Seller confused about lead-paint disclosure laws
Q. I'm advertising my home "for sale by owner" and am concerned about all the disclosure laws. I know about disclosing normal building defects, such as damage, wear and leaks, but a friend says I have to tell buyers about lead paint. Frankly, I have no idea whether the paint in my house has lead. How can I disclose something I know nothing about?
A. You are not the only seller to be confused about environmental disclosure laws. In recent years, fact and hearsay have become intermingled in this regard. So here are the basics regarding lead paint disclosure.
In 1996, federal regulations issued by the Environmental Protection Agency and the Department of Housing and Urban Development took effect, requiring disclosure by those who sell, rent or lease certain residential properties built prior to 1978.
These rules do not require sellers or landlords to perform tests, hire inspectors or otherwise pursue discovery of lead-containing paint. The primary requirement is to disclose whatever information you already possess. If you are unaware of the lead paint status in your home, that is all you need to tell a prospective buyer or renter. Simply disclose "I don't know." The only additional information you must provide is a copy of the federally-approved lead-based paint hazard pamphlet. This can be obtained from a local real estate office.
The one further requirement is that you allow buyers a 10-day contingency period, during which they may arrange for professional lead testing. Buyers may waive this right, or they can negotiate a different time period, but sellers must make the option available.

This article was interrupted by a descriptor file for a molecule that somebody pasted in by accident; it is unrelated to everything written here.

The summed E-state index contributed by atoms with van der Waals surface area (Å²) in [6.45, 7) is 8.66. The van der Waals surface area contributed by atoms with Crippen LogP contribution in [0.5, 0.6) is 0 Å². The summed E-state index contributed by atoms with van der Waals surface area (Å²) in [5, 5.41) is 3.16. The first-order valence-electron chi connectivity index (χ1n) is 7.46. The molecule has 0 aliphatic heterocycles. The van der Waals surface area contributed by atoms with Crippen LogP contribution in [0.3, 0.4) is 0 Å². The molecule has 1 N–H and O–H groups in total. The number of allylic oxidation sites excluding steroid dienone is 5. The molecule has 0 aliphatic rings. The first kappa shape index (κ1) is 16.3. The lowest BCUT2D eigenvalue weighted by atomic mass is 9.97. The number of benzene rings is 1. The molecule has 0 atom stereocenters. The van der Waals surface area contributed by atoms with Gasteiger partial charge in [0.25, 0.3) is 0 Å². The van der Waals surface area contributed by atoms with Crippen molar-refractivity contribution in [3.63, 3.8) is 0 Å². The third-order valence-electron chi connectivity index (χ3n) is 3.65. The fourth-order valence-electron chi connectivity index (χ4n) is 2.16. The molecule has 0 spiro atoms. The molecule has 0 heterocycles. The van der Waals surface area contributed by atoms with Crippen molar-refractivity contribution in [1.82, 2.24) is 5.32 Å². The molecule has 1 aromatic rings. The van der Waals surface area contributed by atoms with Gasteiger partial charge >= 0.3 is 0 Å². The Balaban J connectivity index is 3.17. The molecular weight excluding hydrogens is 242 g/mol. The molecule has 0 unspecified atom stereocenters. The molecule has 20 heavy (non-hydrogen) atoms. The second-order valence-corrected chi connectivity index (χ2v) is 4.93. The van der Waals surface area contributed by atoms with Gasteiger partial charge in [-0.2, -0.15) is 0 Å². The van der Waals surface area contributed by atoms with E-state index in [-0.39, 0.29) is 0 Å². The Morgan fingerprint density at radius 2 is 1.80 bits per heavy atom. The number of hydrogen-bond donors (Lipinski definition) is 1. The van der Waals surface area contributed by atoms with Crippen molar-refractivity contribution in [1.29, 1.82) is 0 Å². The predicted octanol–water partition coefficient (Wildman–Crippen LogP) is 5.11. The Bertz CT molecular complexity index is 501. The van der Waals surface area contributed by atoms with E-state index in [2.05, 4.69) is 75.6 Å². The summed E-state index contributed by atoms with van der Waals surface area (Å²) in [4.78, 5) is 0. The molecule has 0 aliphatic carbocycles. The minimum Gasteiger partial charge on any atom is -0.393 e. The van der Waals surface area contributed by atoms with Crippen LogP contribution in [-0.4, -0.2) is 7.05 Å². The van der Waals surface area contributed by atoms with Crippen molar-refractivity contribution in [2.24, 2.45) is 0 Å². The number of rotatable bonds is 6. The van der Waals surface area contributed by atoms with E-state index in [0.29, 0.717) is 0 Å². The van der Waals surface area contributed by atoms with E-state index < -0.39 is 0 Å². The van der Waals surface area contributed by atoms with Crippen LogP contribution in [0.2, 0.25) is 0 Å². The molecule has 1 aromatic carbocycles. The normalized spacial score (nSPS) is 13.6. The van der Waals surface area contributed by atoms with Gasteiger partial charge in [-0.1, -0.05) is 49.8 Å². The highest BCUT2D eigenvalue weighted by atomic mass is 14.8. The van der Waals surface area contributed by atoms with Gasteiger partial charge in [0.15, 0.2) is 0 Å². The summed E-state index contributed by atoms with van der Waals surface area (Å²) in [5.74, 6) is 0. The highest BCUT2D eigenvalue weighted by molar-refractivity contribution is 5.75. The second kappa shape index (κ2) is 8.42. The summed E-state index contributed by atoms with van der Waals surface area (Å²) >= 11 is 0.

If lead-based paint is found in the building, removal is not a legal requirement, and parties to a transaction should not become unduly alarmed, because lead does not pose a health threat by its mere presence. The primary concern involves small children, who have been known to teethe on painted woodwork, such as windowsills. Lead paint can be harmful if ingested, particularly by young people. Lead paint can also have adverse effects on adults if dust is inhaled while sanding painted surfaces.
Regardless of the risk level associated with lead paint, the disclosure law should be taken seriously. Failure to comply may subject property owners to penalties including criminal prosecution, court-imposed punitive damages, and fines up to $10,000.
Exceptions to the lead paint disclosure law are extended to banks and other creditors who acquire properties through foreclosure, because the sellers in such cases are presumably unaware of specific property conditions, having not been in personal possession or occupancy. In such cases, properties are sold as-is. It could be fairly argued that buyers of foreclosed properties should at least be allowed the normal 10-day contingency period for obtaining a professional lead inspection.
Also excluded from the lead paint disclosure requirement are fraternity and sorority houses, dormitory buildings, single-room rentals, and homes designed for elderly or disabled people.
For further information regarding lead-based paint disclosure, contact the EPA or HUD, both of whom spin their webs in Washington, D.C.
• To write to Barry Stone, visit him on the web at www.housedetective.com, or write AMG, 1776 Jami Lee Court, Suite 218, San Luis Obispo, CA 94301.
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